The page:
Although some of Chicago's leading wholesale dealers were pushed out of business before World War II, wholesaling remained an important part of the city's economy during the latter part of the twentieth century. The numbers of wholesaling firms in the Chicago area and the aggregate volume of their business continued to grow, and the city remained home to leading wholesalers of commodities such as hardware, groceries, paper products, and metals. During the Depression, the number of Chicagoans employed in various aspects of wholesale commerce declined from about 140,000 to about 120,000. But by the 1950s, about 175,000 local residents worked for roughly 11,000 Chicago-area wholesaling firms, which did a total of about $20 billion in annual sales. Only New York City was a more important American wholesaling center. By the early 1990s, when the Chicago area's roughly $190 billion in annual wholesale trade accounted for about 6 percent of the national total (down from 8 percent in 1929), the metropolitan area was home to about 18,000 wholesaling firms with 260,000 employees.

During the latter part of the twentieth century, one of the city's leading wholesalers was Ryerson Tull, Inc., the descendant of an old Chicago firm founded by Joseph T. Ryerson before the Civil War. During the Depression, the Ryerson company merged with Inland Steel and served as the processing and distribution arm of that leading Chicago metals producer. By the end of the twentieth century, this operation had evolved into Ryerson Tull, a processor and distributor of metals with about 5,000 employees worldwide and $3 billion in annual sales. An even bigger Chicago wholesaler with deep roots in the city was the Truserv Corporation, an enormous dealer-owned cooperative hardware company that was a descendant of the old firm of Hibbard, Spencer & Bartlett. Truserv's leading competitor, the Ace Hardware Corporation, was also a homegrown Chicago company. Among the most important of the other wholesaling firms headquartered in the Chicago region at the beginning of the twenty-first century were W. W. Grainger, Inc., a dealer in machinery; Anixter International, which specialized in wire; Boise Cascade Office Products and United Stationers, Inc. (both sellers of paper products); Topco, a distributor of groceries; and the Chas. Levy Company, one of a handful of magazine wholesalers remaining in the United States.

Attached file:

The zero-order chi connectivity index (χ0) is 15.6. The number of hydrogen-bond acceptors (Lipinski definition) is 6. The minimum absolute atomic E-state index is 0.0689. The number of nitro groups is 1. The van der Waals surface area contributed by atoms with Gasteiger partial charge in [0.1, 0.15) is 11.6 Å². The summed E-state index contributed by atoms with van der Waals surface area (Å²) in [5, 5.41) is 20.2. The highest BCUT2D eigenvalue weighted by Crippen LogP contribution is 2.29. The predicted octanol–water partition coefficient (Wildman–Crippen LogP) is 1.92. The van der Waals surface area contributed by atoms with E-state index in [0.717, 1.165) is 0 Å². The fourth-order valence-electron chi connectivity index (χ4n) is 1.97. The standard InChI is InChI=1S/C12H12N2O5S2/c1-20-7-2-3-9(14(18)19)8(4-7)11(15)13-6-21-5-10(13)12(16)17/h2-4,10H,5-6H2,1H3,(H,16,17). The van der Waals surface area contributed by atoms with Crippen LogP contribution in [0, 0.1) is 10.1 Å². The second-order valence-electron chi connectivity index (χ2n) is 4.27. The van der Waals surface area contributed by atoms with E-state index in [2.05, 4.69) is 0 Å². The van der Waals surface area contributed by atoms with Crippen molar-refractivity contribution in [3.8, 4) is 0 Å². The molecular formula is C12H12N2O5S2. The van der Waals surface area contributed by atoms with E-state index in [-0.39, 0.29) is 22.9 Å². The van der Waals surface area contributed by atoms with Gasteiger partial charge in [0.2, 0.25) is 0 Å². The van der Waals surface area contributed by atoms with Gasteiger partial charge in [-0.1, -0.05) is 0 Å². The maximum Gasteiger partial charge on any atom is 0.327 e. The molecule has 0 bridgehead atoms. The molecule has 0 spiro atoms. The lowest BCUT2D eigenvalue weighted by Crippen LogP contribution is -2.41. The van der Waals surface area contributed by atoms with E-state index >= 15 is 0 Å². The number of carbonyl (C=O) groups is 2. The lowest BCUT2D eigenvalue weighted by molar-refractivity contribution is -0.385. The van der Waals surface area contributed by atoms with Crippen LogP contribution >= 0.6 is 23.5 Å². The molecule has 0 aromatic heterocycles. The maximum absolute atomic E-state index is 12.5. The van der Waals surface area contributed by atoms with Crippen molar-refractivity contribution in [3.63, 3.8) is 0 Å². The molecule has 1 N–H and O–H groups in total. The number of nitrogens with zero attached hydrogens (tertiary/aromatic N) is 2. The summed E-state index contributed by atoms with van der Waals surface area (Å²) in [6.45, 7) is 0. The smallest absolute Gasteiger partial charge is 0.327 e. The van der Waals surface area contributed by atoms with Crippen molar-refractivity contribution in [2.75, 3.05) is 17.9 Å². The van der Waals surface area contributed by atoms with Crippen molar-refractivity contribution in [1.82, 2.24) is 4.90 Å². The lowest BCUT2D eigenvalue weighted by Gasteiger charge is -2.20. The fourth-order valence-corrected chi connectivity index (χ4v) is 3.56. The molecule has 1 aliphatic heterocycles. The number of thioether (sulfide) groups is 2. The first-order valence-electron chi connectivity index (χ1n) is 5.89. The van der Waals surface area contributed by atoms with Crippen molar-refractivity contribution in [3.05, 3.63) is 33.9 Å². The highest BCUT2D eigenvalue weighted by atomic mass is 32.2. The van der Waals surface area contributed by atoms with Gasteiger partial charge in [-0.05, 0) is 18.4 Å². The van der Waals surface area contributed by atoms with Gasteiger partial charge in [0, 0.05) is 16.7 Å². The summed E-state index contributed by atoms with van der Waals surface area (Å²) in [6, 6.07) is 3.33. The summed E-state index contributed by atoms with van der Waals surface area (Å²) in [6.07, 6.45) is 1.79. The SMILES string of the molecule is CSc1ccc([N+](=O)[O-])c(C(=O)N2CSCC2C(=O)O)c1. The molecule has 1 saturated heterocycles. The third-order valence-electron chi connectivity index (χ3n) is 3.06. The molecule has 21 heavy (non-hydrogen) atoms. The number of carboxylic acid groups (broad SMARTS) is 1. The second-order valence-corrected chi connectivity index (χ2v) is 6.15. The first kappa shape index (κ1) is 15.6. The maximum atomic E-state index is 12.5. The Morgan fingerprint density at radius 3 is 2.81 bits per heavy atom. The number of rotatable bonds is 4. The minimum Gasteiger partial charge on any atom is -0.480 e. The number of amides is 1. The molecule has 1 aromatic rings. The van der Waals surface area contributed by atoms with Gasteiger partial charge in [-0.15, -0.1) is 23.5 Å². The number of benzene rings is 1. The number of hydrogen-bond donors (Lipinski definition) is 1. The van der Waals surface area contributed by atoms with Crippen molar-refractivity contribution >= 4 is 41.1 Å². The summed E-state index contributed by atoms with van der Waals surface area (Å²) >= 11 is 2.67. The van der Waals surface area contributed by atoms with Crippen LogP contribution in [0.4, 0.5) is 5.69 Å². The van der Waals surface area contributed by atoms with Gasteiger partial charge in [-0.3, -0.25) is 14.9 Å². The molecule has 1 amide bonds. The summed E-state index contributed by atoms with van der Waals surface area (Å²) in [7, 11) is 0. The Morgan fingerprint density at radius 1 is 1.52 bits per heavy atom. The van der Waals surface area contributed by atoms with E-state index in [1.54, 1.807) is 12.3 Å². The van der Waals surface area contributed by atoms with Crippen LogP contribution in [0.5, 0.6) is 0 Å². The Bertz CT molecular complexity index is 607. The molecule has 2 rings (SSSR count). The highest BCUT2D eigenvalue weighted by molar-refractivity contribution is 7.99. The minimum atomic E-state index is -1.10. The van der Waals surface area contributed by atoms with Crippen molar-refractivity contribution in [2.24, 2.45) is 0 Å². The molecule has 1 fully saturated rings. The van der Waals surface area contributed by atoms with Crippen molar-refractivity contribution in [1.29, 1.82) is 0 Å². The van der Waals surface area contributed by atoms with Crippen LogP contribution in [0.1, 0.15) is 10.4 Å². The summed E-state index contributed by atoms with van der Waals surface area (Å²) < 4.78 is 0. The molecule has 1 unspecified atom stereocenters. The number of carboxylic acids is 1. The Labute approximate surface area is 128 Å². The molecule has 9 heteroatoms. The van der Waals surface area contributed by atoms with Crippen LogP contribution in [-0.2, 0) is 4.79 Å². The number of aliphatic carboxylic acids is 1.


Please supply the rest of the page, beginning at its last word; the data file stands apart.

Cronon, William. Nature's Metropolis: Chicago and the Great West. 1991.
Currey, J. Seymour. Manufacturing and Wholesale Industries of Chicago. 3 vols. 1918.
Porter, Glenn, and Harold Livesay. Merchants and Manufacturers: Studies in the Changing Structure of Nineteenth-Century Marketing. 1971.